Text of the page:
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Final ID: Poster #: EDU-031

Imaging Findings and Clinical Manifestations of Pancreatic Neoplasms in Children

Purpose or Case Report: Pancreatic neoplasms are rare in children and young adults, with an incidence of 0.46 per million under 30 years of age. Fortunately, children with a pancreatic neoplasm have a better prognosis than adults. The better prognosis and rarity of disease both contribute to the fact that pancreatic malignancies account for less than 0.2% of cancer-related deaths.
Ultrasound is often the initial imaging modality to identify a pancreatic neoplasm due to its use for evaluation of symptoms such as upper abdominal pain, a palpable epigastric mass, or jaundice. Known pancreatic masses, or those detected initially by ultrasound should be imaged with CT or MRI to best characterize the mass and its relationship to adjacent structures, particularly the vasculature. Nuclear medicine plays a role in imaging of some pancreatic neoplasms depending on histology.
Once a pancreatic neoplasm is identified, the radiologist is tasked with making a diagnosis from a differential diagnosis list of rare tumors. Primary pancreatic neoplasms are divided into epithelial and nonepithelial types. The epithelial tumors are more common and may be further subdivided into exocrine or endocrine subtypes. Epithelial exocrine tumors are the most common in children. Examples of these tumors include the two most common pediatric pancreatic neoplasms pancreatoblastoma and solid-pseudopapillary neoplasms. Endocrine tumors are uncommon. While functioning endocrine tumors can occur, non-functioning tumors are more common and are associated with syndromes such as von Hippel Lindau, multiple endocrine neoplasia type 1, and tuberous sclerosis. Nonepithelial tumors are also rare and include a number of different entities such as lymphoma, neurofibroma, and teratomas. Finally, the pancreas is an extremely rare site of metastasis. Pancreatic metastases can occur with multiple primary malignancies including neuroblastoma, rhabdomyosarcoma, and osteosarcoma.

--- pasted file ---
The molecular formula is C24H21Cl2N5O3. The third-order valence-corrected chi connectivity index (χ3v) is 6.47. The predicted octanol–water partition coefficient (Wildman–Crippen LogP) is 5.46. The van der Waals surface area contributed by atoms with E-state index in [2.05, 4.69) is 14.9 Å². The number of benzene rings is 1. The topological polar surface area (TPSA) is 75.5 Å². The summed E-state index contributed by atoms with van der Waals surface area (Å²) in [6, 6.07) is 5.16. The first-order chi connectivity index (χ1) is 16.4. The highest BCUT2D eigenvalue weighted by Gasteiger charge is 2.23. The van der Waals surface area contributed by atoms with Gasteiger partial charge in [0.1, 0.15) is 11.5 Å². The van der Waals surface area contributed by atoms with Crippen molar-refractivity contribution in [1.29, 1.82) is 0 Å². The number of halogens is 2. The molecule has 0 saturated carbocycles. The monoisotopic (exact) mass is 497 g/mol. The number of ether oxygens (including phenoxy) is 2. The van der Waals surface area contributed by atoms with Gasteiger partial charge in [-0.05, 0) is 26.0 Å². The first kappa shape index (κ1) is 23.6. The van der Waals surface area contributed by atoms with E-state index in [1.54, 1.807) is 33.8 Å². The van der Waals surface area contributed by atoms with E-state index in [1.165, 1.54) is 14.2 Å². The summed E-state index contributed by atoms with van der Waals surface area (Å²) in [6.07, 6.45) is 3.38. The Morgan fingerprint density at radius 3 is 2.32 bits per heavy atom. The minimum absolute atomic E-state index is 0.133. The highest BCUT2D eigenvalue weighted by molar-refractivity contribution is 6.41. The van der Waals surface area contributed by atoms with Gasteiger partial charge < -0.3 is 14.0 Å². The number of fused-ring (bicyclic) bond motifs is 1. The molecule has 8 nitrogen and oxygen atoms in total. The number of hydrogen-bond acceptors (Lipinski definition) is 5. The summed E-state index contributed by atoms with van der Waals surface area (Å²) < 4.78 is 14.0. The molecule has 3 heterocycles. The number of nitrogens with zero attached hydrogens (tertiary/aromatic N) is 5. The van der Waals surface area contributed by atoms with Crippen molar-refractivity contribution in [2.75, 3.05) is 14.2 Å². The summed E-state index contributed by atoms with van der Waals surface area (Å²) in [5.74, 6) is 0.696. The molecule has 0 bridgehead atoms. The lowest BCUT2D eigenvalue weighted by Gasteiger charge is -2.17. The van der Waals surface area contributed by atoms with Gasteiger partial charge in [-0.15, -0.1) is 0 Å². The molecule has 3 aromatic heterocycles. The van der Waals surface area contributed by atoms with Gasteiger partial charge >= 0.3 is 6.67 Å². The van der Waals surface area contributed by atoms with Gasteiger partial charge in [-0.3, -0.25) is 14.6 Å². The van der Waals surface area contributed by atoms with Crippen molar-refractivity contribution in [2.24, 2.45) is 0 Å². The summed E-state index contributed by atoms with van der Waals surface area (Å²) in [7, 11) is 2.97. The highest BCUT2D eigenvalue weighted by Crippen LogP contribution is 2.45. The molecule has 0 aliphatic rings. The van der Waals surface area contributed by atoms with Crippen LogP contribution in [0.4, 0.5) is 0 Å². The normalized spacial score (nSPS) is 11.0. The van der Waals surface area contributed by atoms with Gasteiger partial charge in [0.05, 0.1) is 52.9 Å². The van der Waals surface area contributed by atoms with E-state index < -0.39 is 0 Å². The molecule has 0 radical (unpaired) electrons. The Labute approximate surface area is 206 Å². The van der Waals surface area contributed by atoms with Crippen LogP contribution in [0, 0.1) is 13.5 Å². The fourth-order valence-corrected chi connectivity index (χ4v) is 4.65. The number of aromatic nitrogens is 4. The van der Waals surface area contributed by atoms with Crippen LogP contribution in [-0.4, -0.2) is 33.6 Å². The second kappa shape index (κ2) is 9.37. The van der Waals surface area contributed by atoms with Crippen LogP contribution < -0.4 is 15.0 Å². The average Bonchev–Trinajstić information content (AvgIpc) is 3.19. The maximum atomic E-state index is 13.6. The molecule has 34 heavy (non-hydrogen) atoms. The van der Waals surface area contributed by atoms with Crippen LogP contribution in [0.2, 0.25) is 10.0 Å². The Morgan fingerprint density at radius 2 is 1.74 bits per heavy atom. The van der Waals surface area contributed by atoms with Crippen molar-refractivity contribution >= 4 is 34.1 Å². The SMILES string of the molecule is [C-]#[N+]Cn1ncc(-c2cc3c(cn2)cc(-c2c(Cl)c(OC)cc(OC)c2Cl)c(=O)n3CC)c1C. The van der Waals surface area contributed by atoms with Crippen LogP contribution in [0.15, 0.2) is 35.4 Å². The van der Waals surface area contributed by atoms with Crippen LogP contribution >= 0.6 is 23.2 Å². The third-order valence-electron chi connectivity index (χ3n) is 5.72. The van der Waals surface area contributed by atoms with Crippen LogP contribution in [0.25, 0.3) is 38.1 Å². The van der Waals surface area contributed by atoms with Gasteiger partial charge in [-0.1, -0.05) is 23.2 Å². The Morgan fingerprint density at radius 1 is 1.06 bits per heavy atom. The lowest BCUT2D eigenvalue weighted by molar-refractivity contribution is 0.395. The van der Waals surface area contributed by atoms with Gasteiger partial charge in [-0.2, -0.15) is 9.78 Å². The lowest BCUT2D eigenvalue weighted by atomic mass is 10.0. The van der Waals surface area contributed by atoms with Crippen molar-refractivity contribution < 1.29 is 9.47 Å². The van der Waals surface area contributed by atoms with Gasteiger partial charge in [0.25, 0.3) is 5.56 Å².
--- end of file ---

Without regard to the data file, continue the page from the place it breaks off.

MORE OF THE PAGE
This exhibit will describe the imaging work-up of pancreatic tumors in children. We will illustrate the different clinical manifestations and imaging appearances of the various pediatric pancreatic neoplasms.
Methods & Materials:
Results:
Conclusions:
  • Hasweh, Reem  ( CINCINNATI CHILDREN'S HOSPITAL MEDICAL CENTER , Cincinnati , Ohio , United States )
  • Trout, Andrew  ( CINCINNATI CHILDREN'S HOSPITAL MEDICAL CENTER , Cincinnati , Ohio , United States )
  • Towbin, Alexander  ( CINCINNATI CHILDREN'S HOSPITAL MEDICAL CENTER , Cincinnati , Ohio , United States )
Session Info:

Posters - Educational

GI

SPR Posters - Educational

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Sodhi Kushaljit, Maralakunte Muniraju, Bhatia Anmol, Saxena Akshay, Lal Sadhna

Traumatic Injuries to the Pancreas in Children

Mccrary Joseph, Talmadge Jennifer

More abstracts from these authors:
Pediatric Cystic Liver Lesions

Mcbee Morgan, Towbin Alexander, Dillman Jonathan, Trout Andrew

Imaging defined risk factors in neuroblastoma: A pictorial review based on MR imaging

Chen Alan, Trout Andrew, Towbin Alexander

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